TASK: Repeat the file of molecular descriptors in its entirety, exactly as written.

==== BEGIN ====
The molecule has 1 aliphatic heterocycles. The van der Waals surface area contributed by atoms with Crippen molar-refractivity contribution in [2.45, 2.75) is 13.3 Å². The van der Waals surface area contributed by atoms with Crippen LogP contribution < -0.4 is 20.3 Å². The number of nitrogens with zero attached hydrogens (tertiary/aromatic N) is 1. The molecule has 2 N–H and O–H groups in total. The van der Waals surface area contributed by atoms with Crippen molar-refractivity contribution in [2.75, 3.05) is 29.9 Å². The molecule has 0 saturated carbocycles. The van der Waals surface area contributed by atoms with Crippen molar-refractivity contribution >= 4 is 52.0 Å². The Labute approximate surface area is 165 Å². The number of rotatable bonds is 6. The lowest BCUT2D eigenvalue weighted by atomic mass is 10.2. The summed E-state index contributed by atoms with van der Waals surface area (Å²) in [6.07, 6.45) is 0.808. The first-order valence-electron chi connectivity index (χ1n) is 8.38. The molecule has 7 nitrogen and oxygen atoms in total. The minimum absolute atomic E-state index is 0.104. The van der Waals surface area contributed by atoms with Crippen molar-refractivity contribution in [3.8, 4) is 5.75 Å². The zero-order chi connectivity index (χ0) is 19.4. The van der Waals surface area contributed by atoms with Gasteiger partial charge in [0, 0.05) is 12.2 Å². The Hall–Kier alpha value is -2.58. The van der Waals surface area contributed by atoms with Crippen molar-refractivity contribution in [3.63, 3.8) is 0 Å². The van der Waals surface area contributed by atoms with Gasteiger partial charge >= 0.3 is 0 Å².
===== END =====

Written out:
The molecule has 1 aliphatic heterocycles. The van der Waals surface area contributed by atoms with Crippen molar-refractivity contribution in [2.45, 2.75) is 13.3 Å². The van der Waals surface area contributed by atoms with Crippen LogP contribution < -0.4 is 20.3 Å². The number of nitrogens with zero attached hydrogens (tertiary/aromatic N) is 1. The molecule has 2 N–H and O–H groups in total. The van der Waals surface area contributed by atoms with Crippen molar-refractivity contribution in [2.75, 3.05) is 29.9 Å². The molecule has 0 saturated carbocycles. The van der Waals surface area contributed by atoms with Crippen molar-refractivity contribution >= 4 is 52.0 Å². The Labute approximate surface area is 165 Å². The number of rotatable bonds is 6. The lowest BCUT2D eigenvalue weighted by atomic mass is 10.2. The summed E-state index contributed by atoms with van der Waals surface area (Å²) in [6.07, 6.45) is 0.808. The first-order valence-electron chi connectivity index (χ1n) is 8.38. The molecule has 7 nitrogen and oxygen atoms in total. The minimum absolute atomic E-state index is 0.104. The van der Waals surface area contributed by atoms with Crippen molar-refractivity contribution in [3.8, 4) is 5.75 Å². The zero-order chi connectivity index (χ0) is 19.4. The van der Waals surface area contributed by atoms with Gasteiger partial charge in [0, 0.05) is 12.2 Å². The Hall–Kier alpha value is -2.58. The van der Waals surface area contributed by atoms with Crippen molar-refractivity contribution in [3.63, 3.8) is 0 Å². The van der Waals surface area contributed by atoms with Gasteiger partial charge >= 0.3 is 0 Å².